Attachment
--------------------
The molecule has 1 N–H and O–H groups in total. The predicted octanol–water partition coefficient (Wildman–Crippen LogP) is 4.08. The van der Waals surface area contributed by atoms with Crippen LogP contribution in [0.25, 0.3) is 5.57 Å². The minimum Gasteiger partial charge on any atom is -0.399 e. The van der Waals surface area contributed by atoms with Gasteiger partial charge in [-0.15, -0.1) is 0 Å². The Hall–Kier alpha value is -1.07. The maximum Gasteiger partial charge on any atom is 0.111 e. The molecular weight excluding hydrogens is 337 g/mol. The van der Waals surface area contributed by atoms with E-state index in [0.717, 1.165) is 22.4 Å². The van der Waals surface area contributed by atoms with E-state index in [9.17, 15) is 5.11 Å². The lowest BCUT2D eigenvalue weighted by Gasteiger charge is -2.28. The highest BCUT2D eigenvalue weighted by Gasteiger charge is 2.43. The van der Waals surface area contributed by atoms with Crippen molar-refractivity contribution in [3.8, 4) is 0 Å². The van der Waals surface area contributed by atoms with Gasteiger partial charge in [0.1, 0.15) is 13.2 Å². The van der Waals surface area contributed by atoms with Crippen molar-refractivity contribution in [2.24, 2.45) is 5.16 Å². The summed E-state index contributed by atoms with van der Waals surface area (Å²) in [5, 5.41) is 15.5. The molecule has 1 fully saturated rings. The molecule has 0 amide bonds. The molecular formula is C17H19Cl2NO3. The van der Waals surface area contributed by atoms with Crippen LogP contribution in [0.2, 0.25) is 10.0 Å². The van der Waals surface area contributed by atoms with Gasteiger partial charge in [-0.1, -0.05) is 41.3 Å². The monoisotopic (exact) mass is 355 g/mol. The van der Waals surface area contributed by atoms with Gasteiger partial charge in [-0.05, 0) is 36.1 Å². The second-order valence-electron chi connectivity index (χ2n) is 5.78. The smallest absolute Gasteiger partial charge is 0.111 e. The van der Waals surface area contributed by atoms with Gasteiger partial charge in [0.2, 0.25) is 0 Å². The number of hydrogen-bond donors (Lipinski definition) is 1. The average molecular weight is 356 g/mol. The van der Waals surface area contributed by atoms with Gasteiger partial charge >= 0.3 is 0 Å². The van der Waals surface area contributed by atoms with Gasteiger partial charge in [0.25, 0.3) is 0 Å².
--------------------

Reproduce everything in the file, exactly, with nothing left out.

The molecule has 1 N–H and O–H groups in total. The predicted octanol–water partition coefficient (Wildman–Crippen LogP) is 4.08. The van der Waals surface area contributed by atoms with Crippen LogP contribution in [0.25, 0.3) is 5.57 Å². The minimum Gasteiger partial charge on any atom is -0.399 e. The van der Waals surface area contributed by atoms with Gasteiger partial charge in [-0.15, -0.1) is 0 Å². The Hall–Kier alpha value is -1.07. The maximum Gasteiger partial charge on any atom is 0.111 e. The molecular weight excluding hydrogens is 337 g/mol. The van der Waals surface area contributed by atoms with E-state index in [0.717, 1.165) is 22.4 Å². The van der Waals surface area contributed by atoms with E-state index in [9.17, 15) is 5.11 Å². The lowest BCUT2D eigenvalue weighted by Gasteiger charge is -2.28. The highest BCUT2D eigenvalue weighted by Gasteiger charge is 2.43. The van der Waals surface area contributed by atoms with Crippen molar-refractivity contribution in [3.8, 4) is 0 Å². The van der Waals surface area contributed by atoms with Gasteiger partial charge in [0.1, 0.15) is 13.2 Å². The van der Waals surface area contributed by atoms with Crippen molar-refractivity contribution in [2.24, 2.45) is 5.16 Å². The summed E-state index contributed by atoms with van der Waals surface area (Å²) in [5, 5.41) is 15.5. The molecule has 1 fully saturated rings. The molecule has 0 amide bonds. The molecular formula is C17H19Cl2NO3. The van der Waals surface area contributed by atoms with Crippen LogP contribution in [0.2, 0.25) is 10.0 Å². The van der Waals surface area contributed by atoms with Gasteiger partial charge in [-0.1, -0.05) is 41.3 Å². The monoisotopic (exact) mass is 355 g/mol. The van der Waals surface area contributed by atoms with Gasteiger partial charge in [-0.05, 0) is 36.1 Å². The second-order valence-electron chi connectivity index (χ2n) is 5.78. The smallest absolute Gasteiger partial charge is 0.111 e. The van der Waals surface area contributed by atoms with Gasteiger partial charge in [0.2, 0.25) is 0 Å². The number of hydrogen-bond donors (Lipinski definition) is 1. The average molecular weight is 356 g/mol. The van der Waals surface area contributed by atoms with Gasteiger partial charge >= 0.3 is 0 Å². The van der Waals surface area contributed by atoms with Gasteiger partial charge in [0.25, 0.3) is 0 Å².